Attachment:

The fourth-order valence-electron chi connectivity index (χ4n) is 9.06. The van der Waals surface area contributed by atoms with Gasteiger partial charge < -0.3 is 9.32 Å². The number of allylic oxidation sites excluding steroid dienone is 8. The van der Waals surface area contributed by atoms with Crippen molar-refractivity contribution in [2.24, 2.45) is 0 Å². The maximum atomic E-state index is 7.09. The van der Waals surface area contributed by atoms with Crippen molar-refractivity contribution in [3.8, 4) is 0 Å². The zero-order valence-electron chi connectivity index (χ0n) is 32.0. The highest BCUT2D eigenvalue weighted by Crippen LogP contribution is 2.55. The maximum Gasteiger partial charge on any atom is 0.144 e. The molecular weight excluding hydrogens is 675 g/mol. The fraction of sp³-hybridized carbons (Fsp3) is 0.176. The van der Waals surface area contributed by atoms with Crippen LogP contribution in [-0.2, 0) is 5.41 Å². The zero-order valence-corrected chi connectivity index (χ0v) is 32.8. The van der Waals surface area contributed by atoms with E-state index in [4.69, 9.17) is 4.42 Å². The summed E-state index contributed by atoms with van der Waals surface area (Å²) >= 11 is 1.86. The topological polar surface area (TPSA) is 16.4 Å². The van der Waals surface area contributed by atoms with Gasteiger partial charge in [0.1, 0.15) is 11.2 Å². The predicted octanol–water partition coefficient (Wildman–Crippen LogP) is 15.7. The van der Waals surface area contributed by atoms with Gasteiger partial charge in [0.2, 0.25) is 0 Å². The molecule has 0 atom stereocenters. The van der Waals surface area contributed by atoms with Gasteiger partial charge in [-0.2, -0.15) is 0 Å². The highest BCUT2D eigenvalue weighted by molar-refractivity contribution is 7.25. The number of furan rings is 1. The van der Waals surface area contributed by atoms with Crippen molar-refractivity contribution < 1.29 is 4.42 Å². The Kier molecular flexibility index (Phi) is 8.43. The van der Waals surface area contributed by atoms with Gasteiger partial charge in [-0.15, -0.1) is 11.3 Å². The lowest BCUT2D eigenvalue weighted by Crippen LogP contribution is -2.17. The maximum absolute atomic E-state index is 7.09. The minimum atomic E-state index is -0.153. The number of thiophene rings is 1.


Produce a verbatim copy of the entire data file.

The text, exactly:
The fourth-order valence-electron chi connectivity index (χ4n) is 9.06. The van der Waals surface area contributed by atoms with Gasteiger partial charge < -0.3 is 9.32 Å². The number of allylic oxidation sites excluding steroid dienone is 8. The van der Waals surface area contributed by atoms with Crippen molar-refractivity contribution in [2.24, 2.45) is 0 Å². The maximum atomic E-state index is 7.09. The van der Waals surface area contributed by atoms with Crippen molar-refractivity contribution in [3.8, 4) is 0 Å². The zero-order valence-electron chi connectivity index (χ0n) is 32.0. The highest BCUT2D eigenvalue weighted by Crippen LogP contribution is 2.55. The maximum Gasteiger partial charge on any atom is 0.144 e. The molecular weight excluding hydrogens is 675 g/mol. The fraction of sp³-hybridized carbons (Fsp3) is 0.176. The van der Waals surface area contributed by atoms with Crippen LogP contribution in [-0.2, 0) is 5.41 Å². The zero-order valence-corrected chi connectivity index (χ0v) is 32.8. The van der Waals surface area contributed by atoms with E-state index in [4.69, 9.17) is 4.42 Å². The summed E-state index contributed by atoms with van der Waals surface area (Å²) >= 11 is 1.86. The topological polar surface area (TPSA) is 16.4 Å². The van der Waals surface area contributed by atoms with Gasteiger partial charge in [0.1, 0.15) is 11.2 Å². The predicted octanol–water partition coefficient (Wildman–Crippen LogP) is 15.7. The van der Waals surface area contributed by atoms with Gasteiger partial charge in [0.2, 0.25) is 0 Å². The molecule has 0 atom stereocenters. The van der Waals surface area contributed by atoms with Gasteiger partial charge in [-0.2, -0.15) is 0 Å². The highest BCUT2D eigenvalue weighted by molar-refractivity contribution is 7.25. The number of furan rings is 1. The van der Waals surface area contributed by atoms with Crippen molar-refractivity contribution < 1.29 is 4.42 Å². The Kier molecular flexibility index (Phi) is 8.43. The van der Waals surface area contributed by atoms with Gasteiger partial charge in [-0.15, -0.1) is 11.3 Å². The lowest BCUT2D eigenvalue weighted by Crippen LogP contribution is -2.17. The maximum absolute atomic E-state index is 7.09. The minimum atomic E-state index is -0.153. The number of thiophene rings is 1.